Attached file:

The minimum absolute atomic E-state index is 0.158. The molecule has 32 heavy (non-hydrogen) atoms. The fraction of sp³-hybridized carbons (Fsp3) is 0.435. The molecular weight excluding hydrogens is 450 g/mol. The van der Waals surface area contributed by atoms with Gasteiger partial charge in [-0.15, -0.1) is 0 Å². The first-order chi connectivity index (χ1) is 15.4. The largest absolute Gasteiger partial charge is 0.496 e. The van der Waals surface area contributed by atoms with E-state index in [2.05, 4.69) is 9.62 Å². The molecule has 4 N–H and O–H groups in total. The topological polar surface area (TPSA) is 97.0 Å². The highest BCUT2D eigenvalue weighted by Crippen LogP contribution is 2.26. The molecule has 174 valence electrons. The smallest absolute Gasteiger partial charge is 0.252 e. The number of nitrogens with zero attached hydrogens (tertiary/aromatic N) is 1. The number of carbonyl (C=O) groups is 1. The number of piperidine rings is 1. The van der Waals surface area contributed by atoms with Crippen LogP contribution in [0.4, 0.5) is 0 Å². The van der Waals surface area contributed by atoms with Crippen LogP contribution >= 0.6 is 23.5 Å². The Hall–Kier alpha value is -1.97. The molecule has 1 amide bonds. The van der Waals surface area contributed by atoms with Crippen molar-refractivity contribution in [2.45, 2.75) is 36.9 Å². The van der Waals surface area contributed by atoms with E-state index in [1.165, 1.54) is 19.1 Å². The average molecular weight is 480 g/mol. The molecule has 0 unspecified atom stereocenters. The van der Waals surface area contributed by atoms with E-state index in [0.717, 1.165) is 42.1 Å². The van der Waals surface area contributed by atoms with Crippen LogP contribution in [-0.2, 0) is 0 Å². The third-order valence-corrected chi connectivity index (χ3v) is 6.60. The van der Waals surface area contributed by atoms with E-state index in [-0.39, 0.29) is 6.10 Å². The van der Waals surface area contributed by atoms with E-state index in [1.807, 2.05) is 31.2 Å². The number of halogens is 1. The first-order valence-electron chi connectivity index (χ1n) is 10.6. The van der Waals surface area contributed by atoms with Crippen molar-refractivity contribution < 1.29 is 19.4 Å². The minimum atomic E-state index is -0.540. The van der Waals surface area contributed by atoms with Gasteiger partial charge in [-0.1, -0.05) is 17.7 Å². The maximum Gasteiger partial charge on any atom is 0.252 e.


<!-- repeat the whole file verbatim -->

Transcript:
The minimum absolute atomic E-state index is 0.158. The molecule has 32 heavy (non-hydrogen) atoms. The fraction of sp³-hybridized carbons (Fsp3) is 0.435. The molecular weight excluding hydrogens is 450 g/mol. The van der Waals surface area contributed by atoms with Gasteiger partial charge in [-0.15, -0.1) is 0 Å². The first-order chi connectivity index (χ1) is 15.4. The largest absolute Gasteiger partial charge is 0.496 e. The van der Waals surface area contributed by atoms with E-state index in [2.05, 4.69) is 9.62 Å². The molecule has 4 N–H and O–H groups in total. The topological polar surface area (TPSA) is 97.0 Å². The highest BCUT2D eigenvalue weighted by Crippen LogP contribution is 2.26. The molecule has 174 valence electrons. The smallest absolute Gasteiger partial charge is 0.252 e. The number of nitrogens with zero attached hydrogens (tertiary/aromatic N) is 1. The number of carbonyl (C=O) groups is 1. The number of piperidine rings is 1. The van der Waals surface area contributed by atoms with Crippen LogP contribution in [0.4, 0.5) is 0 Å². The van der Waals surface area contributed by atoms with Crippen LogP contribution >= 0.6 is 23.5 Å². The Hall–Kier alpha value is -1.97. The molecule has 1 amide bonds. The van der Waals surface area contributed by atoms with Crippen molar-refractivity contribution in [2.45, 2.75) is 36.9 Å². The van der Waals surface area contributed by atoms with E-state index in [1.165, 1.54) is 19.1 Å². The average molecular weight is 480 g/mol. The molecule has 0 unspecified atom stereocenters. The van der Waals surface area contributed by atoms with E-state index in [0.717, 1.165) is 42.1 Å². The van der Waals surface area contributed by atoms with Crippen LogP contribution in [-0.2, 0) is 0 Å². The third-order valence-corrected chi connectivity index (χ3v) is 6.60. The van der Waals surface area contributed by atoms with E-state index in [-0.39, 0.29) is 6.10 Å². The van der Waals surface area contributed by atoms with E-state index in [1.807, 2.05) is 31.2 Å². The number of halogens is 1. The first-order valence-electron chi connectivity index (χ1n) is 10.6. The van der Waals surface area contributed by atoms with Crippen molar-refractivity contribution < 1.29 is 19.4 Å². The minimum atomic E-state index is -0.540. The van der Waals surface area contributed by atoms with Gasteiger partial charge in [-0.1, -0.05) is 17.7 Å². The maximum Gasteiger partial charge on any atom is 0.252 e.